Electronic mail message by Gwen Schock Cowherd, January 2011
My favorite meal at Grandma Mehlhaff’s house was fricasseed chicken with onions (huhna rahmdungis), mashed potatoes, cream gravy, bread dressing made with eggs and onions, fresh or canned garden vegetables (cucumber salad was my favorite), creamed rice with raisins, dill pickles, pickled beets, homemade bread with apple butter, molasses cookies with powdered sugar frosting, and lemon jello (my grandfather was diabetic and it was the only sweet he would eat). In winter mid-afternoons, my uncle would fetch fresh cream from the dairy cream cans and grandma would cook up a big kettle of fudge!
Just before we would leave for home, grandma would ask my uncle to lug wassermelones (watermelons) out of brining barrels in the cellar. (The cellar, eerie and dark, smelled musty and had a dirt floor. Its’ creaky lift-up door was located in the kitchen pantry.) Dripping whole slippery wassermelones were placed on the oil-clothed kitchen table and sliced while my mother hastily swung around a dish rag soaking up escaping pink juice and grandma chased acrobating black slimy seeds. There was much talk about the wassermelones. Were they too salty? Too sour? Had they brined long enough? It seemed like I was the only one who preferred the fresh taste of sweet summer melons. When the wassermelones were eaten and the scrapes put in a metal slop pail and readied for the pigs, it was time to head for home. My childhood visits to the farm almost always concluded with a wassermelone finale, no matter what the season.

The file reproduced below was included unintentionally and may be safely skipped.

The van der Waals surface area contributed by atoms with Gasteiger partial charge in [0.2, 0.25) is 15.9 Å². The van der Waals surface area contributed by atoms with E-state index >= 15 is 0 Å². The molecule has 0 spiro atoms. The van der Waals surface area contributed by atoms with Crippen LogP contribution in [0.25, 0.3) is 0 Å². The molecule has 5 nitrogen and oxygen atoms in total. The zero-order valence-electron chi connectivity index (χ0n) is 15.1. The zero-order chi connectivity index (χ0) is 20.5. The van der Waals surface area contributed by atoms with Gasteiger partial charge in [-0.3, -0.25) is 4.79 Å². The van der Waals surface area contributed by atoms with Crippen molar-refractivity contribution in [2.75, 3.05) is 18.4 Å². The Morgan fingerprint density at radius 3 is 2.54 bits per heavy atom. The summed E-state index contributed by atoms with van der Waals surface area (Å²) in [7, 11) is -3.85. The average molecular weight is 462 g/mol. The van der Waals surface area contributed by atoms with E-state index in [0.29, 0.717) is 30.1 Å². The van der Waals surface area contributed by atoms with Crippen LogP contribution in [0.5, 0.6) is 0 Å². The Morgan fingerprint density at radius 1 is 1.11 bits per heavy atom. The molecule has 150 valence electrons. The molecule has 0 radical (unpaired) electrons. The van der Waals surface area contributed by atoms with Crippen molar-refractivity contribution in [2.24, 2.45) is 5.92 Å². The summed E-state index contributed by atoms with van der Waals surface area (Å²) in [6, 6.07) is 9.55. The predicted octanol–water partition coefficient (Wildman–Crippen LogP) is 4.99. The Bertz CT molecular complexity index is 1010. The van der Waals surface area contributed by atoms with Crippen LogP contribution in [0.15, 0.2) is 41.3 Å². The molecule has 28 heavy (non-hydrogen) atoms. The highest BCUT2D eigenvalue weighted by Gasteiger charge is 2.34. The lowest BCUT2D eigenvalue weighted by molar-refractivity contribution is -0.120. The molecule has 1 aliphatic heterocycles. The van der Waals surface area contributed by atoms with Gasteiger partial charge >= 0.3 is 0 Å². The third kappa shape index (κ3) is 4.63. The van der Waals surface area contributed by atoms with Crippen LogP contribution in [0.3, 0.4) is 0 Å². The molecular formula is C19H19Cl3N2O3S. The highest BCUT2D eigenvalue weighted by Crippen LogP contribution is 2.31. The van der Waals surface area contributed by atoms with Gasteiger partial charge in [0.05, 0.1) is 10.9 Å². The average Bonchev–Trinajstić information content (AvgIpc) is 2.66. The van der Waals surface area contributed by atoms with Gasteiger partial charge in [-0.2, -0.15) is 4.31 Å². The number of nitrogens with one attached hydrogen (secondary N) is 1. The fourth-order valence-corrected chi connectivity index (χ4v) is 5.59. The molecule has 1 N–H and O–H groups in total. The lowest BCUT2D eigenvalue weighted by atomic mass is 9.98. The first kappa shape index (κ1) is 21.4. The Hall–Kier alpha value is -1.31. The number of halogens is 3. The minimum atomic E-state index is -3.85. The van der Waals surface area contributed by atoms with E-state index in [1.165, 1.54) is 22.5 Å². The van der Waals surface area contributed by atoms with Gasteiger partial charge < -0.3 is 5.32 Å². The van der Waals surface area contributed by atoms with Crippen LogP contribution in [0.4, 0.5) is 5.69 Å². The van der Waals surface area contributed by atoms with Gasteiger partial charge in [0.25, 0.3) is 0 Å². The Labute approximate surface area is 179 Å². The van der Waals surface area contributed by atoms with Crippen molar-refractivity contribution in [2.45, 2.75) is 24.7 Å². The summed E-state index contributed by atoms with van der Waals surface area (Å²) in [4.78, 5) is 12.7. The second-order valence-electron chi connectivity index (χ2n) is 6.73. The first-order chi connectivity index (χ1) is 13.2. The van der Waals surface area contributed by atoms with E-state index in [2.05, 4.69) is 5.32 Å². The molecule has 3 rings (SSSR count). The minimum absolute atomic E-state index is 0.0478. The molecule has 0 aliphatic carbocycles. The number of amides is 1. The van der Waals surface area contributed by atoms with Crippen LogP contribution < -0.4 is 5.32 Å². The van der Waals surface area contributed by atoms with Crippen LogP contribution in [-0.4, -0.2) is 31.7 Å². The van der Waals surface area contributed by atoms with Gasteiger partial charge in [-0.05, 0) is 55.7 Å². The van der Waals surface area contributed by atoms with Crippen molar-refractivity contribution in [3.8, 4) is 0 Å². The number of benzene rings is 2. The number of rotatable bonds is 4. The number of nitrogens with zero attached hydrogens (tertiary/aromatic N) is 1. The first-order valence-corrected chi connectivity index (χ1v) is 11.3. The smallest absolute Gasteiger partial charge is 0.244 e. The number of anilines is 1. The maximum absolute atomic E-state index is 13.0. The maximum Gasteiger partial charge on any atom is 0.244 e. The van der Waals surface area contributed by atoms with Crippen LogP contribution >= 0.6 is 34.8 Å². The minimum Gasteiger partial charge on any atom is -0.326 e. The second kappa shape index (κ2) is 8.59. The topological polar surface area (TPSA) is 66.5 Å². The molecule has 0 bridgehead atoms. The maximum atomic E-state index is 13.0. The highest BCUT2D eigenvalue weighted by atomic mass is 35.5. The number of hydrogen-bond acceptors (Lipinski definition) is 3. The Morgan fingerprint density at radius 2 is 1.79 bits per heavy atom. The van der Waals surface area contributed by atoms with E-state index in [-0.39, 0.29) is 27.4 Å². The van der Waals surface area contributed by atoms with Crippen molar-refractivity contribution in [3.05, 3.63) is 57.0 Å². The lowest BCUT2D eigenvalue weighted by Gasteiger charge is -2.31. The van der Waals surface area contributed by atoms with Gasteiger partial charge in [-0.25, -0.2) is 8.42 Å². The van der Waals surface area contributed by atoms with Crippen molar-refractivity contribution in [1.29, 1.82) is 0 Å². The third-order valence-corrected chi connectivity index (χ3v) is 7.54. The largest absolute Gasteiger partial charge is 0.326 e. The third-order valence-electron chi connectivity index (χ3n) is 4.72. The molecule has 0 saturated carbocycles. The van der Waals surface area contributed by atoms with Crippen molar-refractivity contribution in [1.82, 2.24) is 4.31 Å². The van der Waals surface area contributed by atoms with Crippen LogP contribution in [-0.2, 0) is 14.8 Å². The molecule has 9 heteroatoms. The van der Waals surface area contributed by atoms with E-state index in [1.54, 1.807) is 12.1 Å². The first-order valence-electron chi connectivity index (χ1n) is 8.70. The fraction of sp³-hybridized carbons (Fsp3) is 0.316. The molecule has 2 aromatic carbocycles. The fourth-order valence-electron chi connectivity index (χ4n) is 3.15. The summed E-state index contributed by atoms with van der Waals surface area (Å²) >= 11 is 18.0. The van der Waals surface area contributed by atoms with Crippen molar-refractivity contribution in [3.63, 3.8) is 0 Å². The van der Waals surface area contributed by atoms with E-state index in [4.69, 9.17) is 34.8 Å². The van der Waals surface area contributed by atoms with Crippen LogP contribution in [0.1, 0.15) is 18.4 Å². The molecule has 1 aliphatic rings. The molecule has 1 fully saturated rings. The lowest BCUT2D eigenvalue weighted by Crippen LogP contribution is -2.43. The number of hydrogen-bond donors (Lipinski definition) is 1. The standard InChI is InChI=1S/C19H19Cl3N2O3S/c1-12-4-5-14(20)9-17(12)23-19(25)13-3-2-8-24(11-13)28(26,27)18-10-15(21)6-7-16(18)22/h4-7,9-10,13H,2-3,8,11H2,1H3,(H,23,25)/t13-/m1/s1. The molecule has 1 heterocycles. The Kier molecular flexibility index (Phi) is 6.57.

Submitted by Mrs. Henry Lindemann, Eureka, SD
German-Russian Pioneer Cook Book, First Printing, 1975
Wash watermelons and line a 30 gallon barrel with dill. Fill with watermelon. Top with dill. Mix 1 ½ cup sugar, 1 cup vinegar, 6 pounds salt. Add to watermelons with lots of red peppers and garlic. Fill barrel with water. Weigh the melons down with a board and a good sized rock so all melons are under water.
SEI UNSER GAST, North Star Chapter of Minnesota, First Printing 2000
No doubt about it, the German Russians were watermelon crazy, probably because few other fruits could be grown due to the rigorous climate. When watermelons were in season, they ate watermelon daily. When the first frost threatened, they brined melons so they could eat watermelon through the winter.
Small, firm watermelons, such as Sugar Baby or other small varieties are best for brining. You can use immature melons as well as slightly underripe ones.
Wash the melons well. Then layer them in a very large earthenware crock or wooden barrel, putting stems of dill and grape leaves between each layer. Fill the crock with salt water (use 1 cup canning salt for every three gallons of water). Put a wooden lid on the crock or barrel and weigh it down with a well washed rock. The watermelons should be ready to eat in four to six weeks.
Huhna Rahmdungis (Creamed Chicken)
Submitted by Katherine Welder
Food ‘N Customs – Recipes of the Black Sea Germans
Published by the Germans from Russia Heritage Society, Bismarck, ND, First Printing 1988
1 fresh chicken, cut up 1 large onion, chopped
1 tablespoon shortening ½ cup cream
2 tablespoons flour salt and pepper to taste
Fry onion in shortening in large pan. Add cut up chicken (just butchered springers are the best for this). Let fry a bit and then add some water and salt and pepper and let cook until tender. Add about 2 tablespoons flour to cream and add to chicken. When heated, serve with mashed potatoes. Dunk fresh bread into the gravy.